Statement on the Tragic Death of Danielle Baker and the Imperative for Improved Protections for Cryonics Patients

Statement on the Tragic Death of Danielle Baker and the Imperative for Improved Protections for Cryonics Patients


March 19, 2019: The United States Transhumanist Party / Transhuman Party (USTP) issues this statement in response to the unfortunate demise and cremation of Danielle Michelle Baker, which contravened her specific and documented wishes to be cryopreserved. We ask the members of the USTP to deliberate about specific measures that could be taken to prevent such violations of cryonics patients’ wishes and legitimate rights from arising again. These measures could include reforms to laws so as to improve protections for cryonics patients, as well as improved enforcement of existing laws which may offer some extent of protections at least in theory.

Danielle Michelle Baker, a 31-year-old cryonics advocate, disappeared on December 1, 2018, and was found dead on December 4, 2018, in Laurel County, Kentucky. Despite her expressly documented wishes and a legal contract into which she entered to be cryopreserved by Oregon Cryonics, she was cremated by Laurel County Coroner Doug Bowling at the behest of her family members.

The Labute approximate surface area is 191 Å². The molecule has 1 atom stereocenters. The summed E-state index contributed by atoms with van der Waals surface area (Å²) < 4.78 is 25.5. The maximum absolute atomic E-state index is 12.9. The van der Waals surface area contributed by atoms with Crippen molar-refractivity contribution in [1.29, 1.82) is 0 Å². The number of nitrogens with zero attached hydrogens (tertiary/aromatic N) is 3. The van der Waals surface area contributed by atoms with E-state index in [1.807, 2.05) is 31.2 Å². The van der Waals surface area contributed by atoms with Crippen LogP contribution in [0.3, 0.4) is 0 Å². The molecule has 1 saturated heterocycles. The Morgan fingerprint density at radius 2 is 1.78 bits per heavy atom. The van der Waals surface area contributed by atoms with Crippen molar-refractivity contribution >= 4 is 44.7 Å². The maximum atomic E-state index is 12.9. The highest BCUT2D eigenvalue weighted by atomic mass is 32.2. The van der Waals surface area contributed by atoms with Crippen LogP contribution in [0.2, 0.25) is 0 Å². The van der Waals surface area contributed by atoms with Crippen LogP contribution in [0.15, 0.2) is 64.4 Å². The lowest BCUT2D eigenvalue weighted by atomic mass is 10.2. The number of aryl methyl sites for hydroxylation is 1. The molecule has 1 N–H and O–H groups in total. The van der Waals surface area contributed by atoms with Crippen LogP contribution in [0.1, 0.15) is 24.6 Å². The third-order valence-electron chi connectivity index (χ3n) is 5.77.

Zoltan Istvan, the founder and former Chairman (2014-2016) of the USTP, now an independent commentator, transhumanist advocate, and USTP Political and Media Advisor, initially brought attention to Danielle Baker’s unfortunate cremation in an article published by Quartz on February 22, 2019, entitled “We need better laws to protect the rights of future frozen cryonicists”. Istvan then encouraged the USTP to provide more in-depth coverage to this issue than was possible through mainstream media outlets.

Zoltan Istvan expressed his views on cryonics to the USTP: “No longer just science fiction, cryonics represents the best scientific chance life extension advocates like Baker have to avoid permanent death. For those without faith in an afterlife, preserving the neurons, cerebral structure, and memories in their brains are the highest priority in both life and death. But the practice of cryonicists signing a Document of Gift doesn’t always work, as in the case of Baker, whose body was controversially cremated just three days” after her body was discovered.

Eric Homeyer, a USTP member and volunteer supporter of cryonics who assisted Oregon Cryonics in this matter but who is not affiliated with Oregon Cryonics in any official capacity, communicated to the USTP the story of Danielle Baker’s tragic and unfortunate situation from his point of view.